Is Your Website an Asset or a Liability for Recruiting Students?
Your school website is the second most important factor (faculty quality and engagement is at the top of that list) in building your brand and enrollment. To be most effective, though, It needs to tell your story in a compelling way, have a clear and consistent call to action, and provide convenient ways to start the relationship.
Here are 5 questions to evaluate your school's website:
Is your website simple to read and navigate?
Website design experts are using less words and more spaces, with more images that capture the story and navigation that is user-centric. Say more by saying less. Give them enough to pique their interest, avoiding the full commentary that dominates so many school sites. (Especially those ridiculously long welcome letters from the head/superintendent/principal/etc.)
Limit your words and the options available so that they know how to find the information that will help them make the next decision. Hire a professional photographer to capture high quality images that convey the excellence that you promise.
Do you make it easy to contact those responsible for enrollment?
Do you want them to contact you or not? If you're genuinely interested in recruiting more students, why do you make it so hard to find your contact information on your website? (And then when they do call, are the forced to endure phone automation hell?)
People want to know who to call, with a specific name and ideally a friendly face to which they can connect. This is the beginning of what you hope will be a long, mutually profitable relationship. Don't play hard to get!
Simple exercise: Find a stranger at the coffee shop and ask them to determine who and how they should contact someone at your school to learn more about it based on your website. Time them actually doing the research on your site. If it takes more than 3 seconds, you need to fix it. Fast!
Does your website help you grow your list of prospective students?
In the world of marketing, your list of prospects is gold. The design of your site should intentionally collect key information about visitors and help you grow your list of prospective students. You should also have a communication flow that shares additional information, listens to their needs, makes introductions, and invites participation.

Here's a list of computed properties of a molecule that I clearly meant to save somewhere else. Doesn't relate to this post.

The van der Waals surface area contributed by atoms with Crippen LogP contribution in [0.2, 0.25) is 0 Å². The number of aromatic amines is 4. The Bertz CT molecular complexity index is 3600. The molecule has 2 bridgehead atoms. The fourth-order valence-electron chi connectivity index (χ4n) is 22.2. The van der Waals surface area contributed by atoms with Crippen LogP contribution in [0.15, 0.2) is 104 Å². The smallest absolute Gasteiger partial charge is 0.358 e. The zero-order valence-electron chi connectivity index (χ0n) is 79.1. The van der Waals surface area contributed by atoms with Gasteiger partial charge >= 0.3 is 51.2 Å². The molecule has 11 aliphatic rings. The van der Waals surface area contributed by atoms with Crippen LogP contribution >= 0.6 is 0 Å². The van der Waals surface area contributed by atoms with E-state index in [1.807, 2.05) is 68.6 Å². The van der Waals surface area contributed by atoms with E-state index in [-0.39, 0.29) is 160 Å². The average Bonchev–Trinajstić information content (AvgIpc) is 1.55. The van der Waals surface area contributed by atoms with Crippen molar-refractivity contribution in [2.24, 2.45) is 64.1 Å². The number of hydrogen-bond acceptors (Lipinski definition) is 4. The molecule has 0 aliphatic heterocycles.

Give them a way to "opt-in" to your communications and marketing through their interest in your school or through a free resource you provide. The opt-in form should ask only for basic information (e.g., name and email address) because you can ask for more information (e.g., student's age, interests, issues, etc.) later as you cultivate the connection.
Is your call-to-action consistently and repeatedly prominent throughout each page?
Ambiguity is not your friend when it comes to marketing through your website. Give prospective families a clear path to taking the next step. Show them how you help them achieve their education goals and then make it REALLY easy to schedule a visit, submit an application, etc.
You may also want to consider adding some marketing strategies such as:
- Add a free download that provides valuable information about the developmental needs of their student
- Share your Graduate Profile along with the scope and sequence of your student product at each level
- Offer a calendar tool for them to schedule a visit that is at a convenient time
Find ways to start the relationship off with momentum and then guide them through a progressive continuum of engagement.
Does your school website consistently convey your compelling brand narrative?
In a succinct and sticky way, tell them who you are and why you exist. Position your school accurately with a value proposition that will get their attention and prompt the next level of engagement. This requires having a deep knowledge of who you are and how you deliver remarkable value to the students and families in your school.
Keep in mind that your brand isn't just what you tell people on your website--it's also what your community says about you. A critical point that was shared in the current webinar series to Maximize Summer Enrollment is the opportunity to collect data from new families because of the extremely valuable perspective they offer. This data will help you refine your story and make corrections where there is conflict between the message and the experience.
We often use a Leadership Retreat to assess the organization and then create a more compelling story and marketing strategy. Growing enrollment requires a higher degree of unity in understanding and communicating the brand, including a more intentional website.